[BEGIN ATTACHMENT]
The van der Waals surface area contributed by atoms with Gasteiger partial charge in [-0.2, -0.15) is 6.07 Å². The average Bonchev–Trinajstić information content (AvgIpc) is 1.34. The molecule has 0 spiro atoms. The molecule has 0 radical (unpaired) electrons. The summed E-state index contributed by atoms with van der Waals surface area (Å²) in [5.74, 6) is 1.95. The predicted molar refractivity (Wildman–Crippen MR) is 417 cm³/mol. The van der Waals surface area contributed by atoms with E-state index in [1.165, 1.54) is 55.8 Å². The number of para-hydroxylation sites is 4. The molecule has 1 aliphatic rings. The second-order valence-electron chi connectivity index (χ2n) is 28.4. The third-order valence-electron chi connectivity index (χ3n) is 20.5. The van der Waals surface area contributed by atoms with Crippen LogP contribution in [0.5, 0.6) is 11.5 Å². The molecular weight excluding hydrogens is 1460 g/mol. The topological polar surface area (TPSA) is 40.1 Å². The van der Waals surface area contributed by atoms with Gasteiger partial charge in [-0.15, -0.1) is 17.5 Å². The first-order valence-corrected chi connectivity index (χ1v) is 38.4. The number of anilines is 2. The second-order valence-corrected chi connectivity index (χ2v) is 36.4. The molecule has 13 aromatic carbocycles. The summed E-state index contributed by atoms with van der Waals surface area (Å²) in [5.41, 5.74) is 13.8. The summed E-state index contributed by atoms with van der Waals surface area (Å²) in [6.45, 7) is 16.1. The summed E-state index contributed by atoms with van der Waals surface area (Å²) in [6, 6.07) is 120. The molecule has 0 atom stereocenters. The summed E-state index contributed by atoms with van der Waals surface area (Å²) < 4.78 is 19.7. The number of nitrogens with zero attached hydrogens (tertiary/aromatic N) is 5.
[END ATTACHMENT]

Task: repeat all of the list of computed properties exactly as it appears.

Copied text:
The van der Waals surface area contributed by atoms with Gasteiger partial charge in [-0.2, -0.15) is 6.07 Å². The average Bonchev–Trinajstić information content (AvgIpc) is 1.34. The molecule has 0 spiro atoms. The molecule has 0 radical (unpaired) electrons. The summed E-state index contributed by atoms with van der Waals surface area (Å²) in [5.74, 6) is 1.95. The predicted molar refractivity (Wildman–Crippen MR) is 417 cm³/mol. The van der Waals surface area contributed by atoms with E-state index in [1.165, 1.54) is 55.8 Å². The number of para-hydroxylation sites is 4. The molecule has 1 aliphatic rings. The second-order valence-electron chi connectivity index (χ2n) is 28.4. The third-order valence-electron chi connectivity index (χ3n) is 20.5. The van der Waals surface area contributed by atoms with Crippen LogP contribution in [0.5, 0.6) is 11.5 Å². The molecular weight excluding hydrogens is 1460 g/mol. The topological polar surface area (TPSA) is 40.1 Å². The van der Waals surface area contributed by atoms with Gasteiger partial charge in [-0.15, -0.1) is 17.5 Å². The first-order valence-corrected chi connectivity index (χ1v) is 38.4. The number of anilines is 2. The second-order valence-corrected chi connectivity index (χ2v) is 36.4. The molecule has 13 aromatic carbocycles. The summed E-state index contributed by atoms with van der Waals surface area (Å²) in [5.41, 5.74) is 13.8. The summed E-state index contributed by atoms with van der Waals surface area (Å²) in [6.45, 7) is 16.1. The summed E-state index contributed by atoms with van der Waals surface area (Å²) in [6, 6.07) is 120. The molecule has 0 atom stereocenters. The summed E-state index contributed by atoms with van der Waals surface area (Å²) < 4.78 is 19.7. The number of nitrogens with zero attached hydrogens (tertiary/aromatic N) is 5.